Government to ratify Maniapoto settlement

By Will Trafford

Photo: NZME

The government says there’s ‘sufficient support’ from Ngāti Maniapoto Iwi to ratify the $180 Million Te Tiriti o Waitangi settlement, negotiated by the Maniapoto Māori Trust Board.

Ratification will mark the end of a 20-year negotiation with the Crown. Māori Development Minister Willie Jackson and Treaty of Waitangi Negotiations Minister Andrew Little say they acknowledge the board as the official negotiating body for the iwi.

“We are satisfied the ratification process was carried out in a robust manner and provided all adult members of Ngāti Maniapoto with the opportunity to receive information about, discuss, and vote on the deed of settlement,” they said.

Whānau aged 18 and over who whakapapa to Maniapoto were asked to vote on three resolutions over the settlement package, the proposed post-settlement governance entity (PSGE), which will administer settlement assets, and the transfer of fisheries assets from the trust board to the new entity.

Polling confirmed support for all three resolutions; 84.35% backing the settlement, 82.53% supporting the post-settlement entity and 82.44% agreeing on the transfer of fisheries assets.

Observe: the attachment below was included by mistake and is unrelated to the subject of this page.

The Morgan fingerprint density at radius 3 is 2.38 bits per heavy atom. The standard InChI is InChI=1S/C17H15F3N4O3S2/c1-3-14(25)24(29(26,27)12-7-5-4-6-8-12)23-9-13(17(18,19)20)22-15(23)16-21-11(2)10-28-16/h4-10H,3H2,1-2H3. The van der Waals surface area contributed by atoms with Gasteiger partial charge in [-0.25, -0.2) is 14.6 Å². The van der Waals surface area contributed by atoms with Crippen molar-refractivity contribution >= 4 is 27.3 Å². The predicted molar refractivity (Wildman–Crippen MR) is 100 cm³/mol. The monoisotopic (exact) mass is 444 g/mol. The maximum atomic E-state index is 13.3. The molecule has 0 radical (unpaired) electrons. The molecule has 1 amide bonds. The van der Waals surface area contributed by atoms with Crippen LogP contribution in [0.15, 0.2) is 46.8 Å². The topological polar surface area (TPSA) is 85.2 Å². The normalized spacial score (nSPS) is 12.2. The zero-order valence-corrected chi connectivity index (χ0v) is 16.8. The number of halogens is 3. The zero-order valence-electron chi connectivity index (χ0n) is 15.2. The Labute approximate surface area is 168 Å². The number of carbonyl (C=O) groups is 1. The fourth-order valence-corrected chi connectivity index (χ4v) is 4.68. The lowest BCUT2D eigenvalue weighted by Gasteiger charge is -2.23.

Trust Board chair Keith Ikin conceded just 37% of whānau voted on the proposals but said 14,000 ballots were delivered to Iwi and he was confident everyone who wanted to have their say, had done so.

“We had the highest voter participation (37.07%) from our people that we have ever had, with a very strong majority in support.” he said.

Ikin says the next step is the establishment of the post settlement entity ‘Te Nehenehenui’, before a deed signing ceremony.

“This is a significant day for all of us within Te Rohe Pōtae. It will be an opportunity to come together and chart our aspirations for the future. The challenges of Covid-19 will mean that we will need to work in a way that ensures the safety and wellbeing of our people,” he said.

The exact signing date is yet to be determined due to Covid-19 alert levels but Ikin expects the process to be complete in 2022.

“Our expectation is that the settlement will become law within 18 months of the signing of settlement,” he said.